“Ideally,” Vargard nods, “Marwyn and I have to go, no question, and Cletus fights best in the woodlands. If it comes to it. It’s the best call, Jor.”
“I… alright, fine,” Jorduna capitulates, “Anything you want me to do while I’m here, boss?”
“Just make sure the Thranes don’t try and pull anything. Other than that, not much. Fight with them if you’re attacked, use your common sense.”
“Got it,” Jorduna replies, “I’ll let you know if anything happens.”
“We’ll do the same,” Vargard answers. Lesani and Jorduna return to the campsite, while Cletus begins walking towards the forest before the main group.

“We won’t be able to bring the horses,” Vargard says to Marwyn, “Do you have everything?”
“Yes, I think so,” Marwyn nods, quickly double checking to make sure he had everything on him.
“That crossbow is looking… worn,” Vargard observes, noting the handcrossbow with the deep gash when Marwyn checks it.
“I know, but it works. It’s… a reminder of a past mistake,” Marwyn explains.
“So long as you’re confident,” Vargard answers, “As much as Gelwin thinks enemies lurk behind every tree, I doubt we’ll run into trouble. We’re in more trouble of the Thranes throwing their weight around. If something like that happens, don’t do anything until I have a chance to react. If I’m not there, get me on the sending stone as soon as possible. You know how it works, yes?”
“Yes!” Marwyn answers, “Not… entirely, but I’ve got the basic functions down.” He had been given a brief tutorial when Vargard had first given him the stone, but some of the more advanced functions such as changing the speaker’s volume eluded him.
“Good,” Vargard says, “Looks like the purifiers are ready to move out.”

“Where is your third man?” Gelwin asks, noting the presence of only two mercenaries.
“He… likes to scout ahead when possible,” Vargard answers.
“I didn’t see him leave,” the purifier answers, somewhat perturbed.
“Not many do,” Vargard answers confidently, “He’ll rejoin us once we pass the tree line.”
“So long as he isn’t warning the villagers in advance, I suppose I have no qualm with this,” Gelwin answers. Behind her were four Thranish warriors, three male and one female, all equipped with silvered swords. “I trust you remembered to bring the holy oil?”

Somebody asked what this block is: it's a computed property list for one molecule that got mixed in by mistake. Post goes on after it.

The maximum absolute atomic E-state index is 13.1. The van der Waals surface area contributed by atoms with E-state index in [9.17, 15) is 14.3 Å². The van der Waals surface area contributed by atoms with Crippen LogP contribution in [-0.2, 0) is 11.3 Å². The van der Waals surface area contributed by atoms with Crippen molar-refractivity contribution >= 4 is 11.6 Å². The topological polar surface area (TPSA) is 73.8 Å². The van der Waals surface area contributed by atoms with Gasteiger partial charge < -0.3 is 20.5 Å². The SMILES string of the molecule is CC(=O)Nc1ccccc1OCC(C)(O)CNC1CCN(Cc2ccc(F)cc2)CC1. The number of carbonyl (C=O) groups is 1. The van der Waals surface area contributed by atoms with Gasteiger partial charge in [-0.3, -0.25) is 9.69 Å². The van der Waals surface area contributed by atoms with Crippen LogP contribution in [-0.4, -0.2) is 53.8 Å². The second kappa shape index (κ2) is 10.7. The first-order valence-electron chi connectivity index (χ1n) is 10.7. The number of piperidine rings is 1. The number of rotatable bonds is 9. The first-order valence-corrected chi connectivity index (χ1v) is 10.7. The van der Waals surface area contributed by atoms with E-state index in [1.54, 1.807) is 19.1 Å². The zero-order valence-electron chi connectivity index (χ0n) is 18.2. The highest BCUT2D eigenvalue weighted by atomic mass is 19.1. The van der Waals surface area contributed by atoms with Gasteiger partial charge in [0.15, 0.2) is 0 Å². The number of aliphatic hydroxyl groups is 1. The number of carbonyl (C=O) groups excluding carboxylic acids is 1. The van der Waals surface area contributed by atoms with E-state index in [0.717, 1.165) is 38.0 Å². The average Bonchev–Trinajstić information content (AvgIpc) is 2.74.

“Yeah,” Vargard answers, reaching for one of the hardened glass bottles at his belt.
“Good. I see no reason to delay. One point to mention, however, now that we are separate of your warlock,” she says, making sure Lesani was out of earshot, “If this hunt requires us to enter the Eldeen Reaches, you are to depart from this holy mission.”
“What?!” Vargard exclaims.
“It was part of the accommodations granted to us,” Gelwin replies, “With the site of the attack being so close to those festering lands, I wouldn’t be surprised if such measures were necessary.”
“That was never mentioned to me,” Vargard counters.
“I suppose your employers merely forgot that part of pact. I’m sure you have some way of contacting them, confirm this if you must.”
Vargard grimaces, not seeing any indication she was bluffing. “That’s not necessary.”
“Wise man,” Gelwin answers, “And if it is any consolation, I’m sure your employers will still keep track of our progress without you.”
“What do you mean by that?” Vargard says, feigning ignorance.
The purifier chuckles, and replies, “I suppose you wouldn’t know. Let’s just say we’re quite confident they’ll be keeping their eyes on us. But let us make haste before we lose the light.”
Vargard grunts in reluctant approval, not liking the surprise.

As Vargard had promised, the dwarf rejoined the procession once they had passed a few trees. One of the Thranes jumped slightly when they noticed him walking along the rest, but calmed once they saw the rest unperturbed.